Did I mention I nearly named my two new dogs Sam and Diane, before I was voted down? The boy is a big, handsome galumph, always happy, tail eternally wagging, up for anything and a total flirt. Maybe not the sharpest tool in the shed, but no dummy either and, boy, does he ever like to chase down a ball, much like a famous former baseball player with the last name of Malone. The girl pup is a neurotic, beautiful mess. She gets in her own way. Seriously intelligent and stunning to look at but, man, she needs to calm the heck down. And guess what? She’s wild about Pete—the name we wound up giving the boy, but that’s another story—even though he sometimes leads her on.
So imagine how thrilled I was to read yesterday the news that Cheers is coming to Broadway in 2016 in a show called Cheers Live on Stage. Rolling Stone reports that CBS is not only developing the theatrical version of our favorite barkeep and his loony literary love—we pray with appearances by Carla, Coach, Norm, Cliff, Dr. Frasier Crane, Woody and Rebecca, too—but is also bringing other beloved reboots to the Great White Way as well.
‘The Brady Bunch’
Most of us caught this iconic television series after school in endless repeats in syndication. Greg, Bobby, Peter, Marcia, Jan and Cindy were surrogate siblings to the masses. Which is why we flocked to The Brady Bunch Movie back in 1995, which just so happened to star Cheers alum Shelley Long as everybody’s favorite mom, Carol Brady. (Florence Henderson returned in the film as Grandma.) Now, according to Rolling Stone, CBS is bringing the cult classic to the stage. The details and timing are still fuzzy, so watch this space.
Who among us didn’t read this classic 1968 book by Don Freeman about an overlooked teddy bear in a bustling department store with a missing button on his overalls? And who among us hasn’t read it to our own children? The happy ending—when a little girl decides Corduroy’s imperfections are simply perfect for her—never fails to inspire a tender tear or two, and led to an animated series that aired on PBS. CBS is bringing this story to Broadway, too, and we can already envision the long lines of parents and their excited kids at the box office.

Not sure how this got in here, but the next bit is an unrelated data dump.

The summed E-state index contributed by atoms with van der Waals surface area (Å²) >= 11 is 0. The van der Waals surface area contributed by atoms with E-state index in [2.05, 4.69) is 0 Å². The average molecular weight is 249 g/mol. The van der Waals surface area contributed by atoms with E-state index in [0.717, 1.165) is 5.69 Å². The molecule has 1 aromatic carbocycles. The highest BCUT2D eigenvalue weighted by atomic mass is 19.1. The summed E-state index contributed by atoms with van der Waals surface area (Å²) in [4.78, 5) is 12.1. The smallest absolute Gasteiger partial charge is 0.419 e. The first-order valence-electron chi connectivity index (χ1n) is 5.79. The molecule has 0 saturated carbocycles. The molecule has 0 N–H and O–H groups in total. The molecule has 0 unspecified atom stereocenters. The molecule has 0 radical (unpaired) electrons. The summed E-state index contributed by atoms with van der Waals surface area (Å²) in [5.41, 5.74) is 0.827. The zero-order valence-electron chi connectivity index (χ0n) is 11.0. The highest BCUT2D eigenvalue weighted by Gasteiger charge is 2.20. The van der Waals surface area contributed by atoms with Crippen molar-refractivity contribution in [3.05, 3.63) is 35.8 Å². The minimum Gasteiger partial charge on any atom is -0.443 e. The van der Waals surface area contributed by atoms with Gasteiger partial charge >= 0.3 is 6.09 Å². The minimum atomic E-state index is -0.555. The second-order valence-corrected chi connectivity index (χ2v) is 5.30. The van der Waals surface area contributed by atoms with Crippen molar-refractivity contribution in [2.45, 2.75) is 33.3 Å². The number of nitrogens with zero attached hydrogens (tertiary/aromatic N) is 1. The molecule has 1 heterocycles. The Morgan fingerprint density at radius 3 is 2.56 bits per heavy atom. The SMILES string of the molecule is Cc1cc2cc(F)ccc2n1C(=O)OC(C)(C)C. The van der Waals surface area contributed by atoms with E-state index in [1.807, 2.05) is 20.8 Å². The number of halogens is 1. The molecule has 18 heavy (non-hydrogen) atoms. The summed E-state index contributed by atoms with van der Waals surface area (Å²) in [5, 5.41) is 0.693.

But, wait, there’s more! CBS is right on-trend with these theater projects, joining other favorites from the 1980s and ’90s that are currently being revived for our viewing pleasure on the small screen. They include:
I confess, I never watched Full House when it originally aired; I was in college then and too busy barhopping. Still, karma comes full circle, because my kids have discovered the DVR, and not a day goes by without Uncle Jesse, Rebecca, Joey, D.J., Stephanie, Michelle and Mr. Tanner visiting our family room in reruns. The Tanners are all but part of our extended clan. Now, my girls are bouncing off the walls at the news that Netflix is rebooting this family classic. Fuller House is slated to bring back many members of the original cast in a 13-episode offering, including John Stamos, Candace Cameron Bure and Jodie Sweetin. (Bob Saget, Dave Coulier and Lori Loughlin are still in talks to reprise their roles.) The spin-off focuses on D.J., who is pregnant and working as a veterinarian in San Francisco. When her husband suddenly dies, she looks to sister Stephanie, who is now a struggling musician. Stamos is reportedly producing. The Olsen sisters—tabloid magnets and successful fashionistas Mary-Kate and Ashley, who shared the role of Michelle—have declined the opportunity. They wish to remain focused on their non-acting business endeavors, they announced in a joint statement.
‘Girl Meets World’
The original ABC series Boy Meets World, which starred Ben Savage (not to be confused with that other Gen-X Savage, Fred, from The Wonder Years), ran from 1993 to 2000. It chronicled the coming of age of Cory Matthews from middle school through his college days. Many of us grew up with Cory, and are delighted The Disney Channel has resurrected this character as a married family man. The new series, Girl Meets World, which premiered in 2014, focuses on Cory’s tween daughter Riley. Just in time for your kids to watch.
Yesterday, Gillian Anderson tweeted this photo of Scully and Mulder’s chairs on set, and it worked up longtime fans like me into a lather. Why? Because series creator Chris Carter has reunited Anderson and her costar David Duchovny for a six-episode story arc, returning to Fox network at a still-unspecified date. The landmark sci-fi drama, which explored alien abduction and other universal fears in creepy, addictive fashion between 1993 and 2002 (and released two films, 1998’s box office hit, The X-Files: Fight the Future, followed by 2008’s The X-Files: I Want to Believe), truly changed the tone of television. It paved the way for other fantasy shows such as AMC’s The Walking Dead and FX’s American Horror Story. And we can’t wait to discover all over again if “the truth is out there.”
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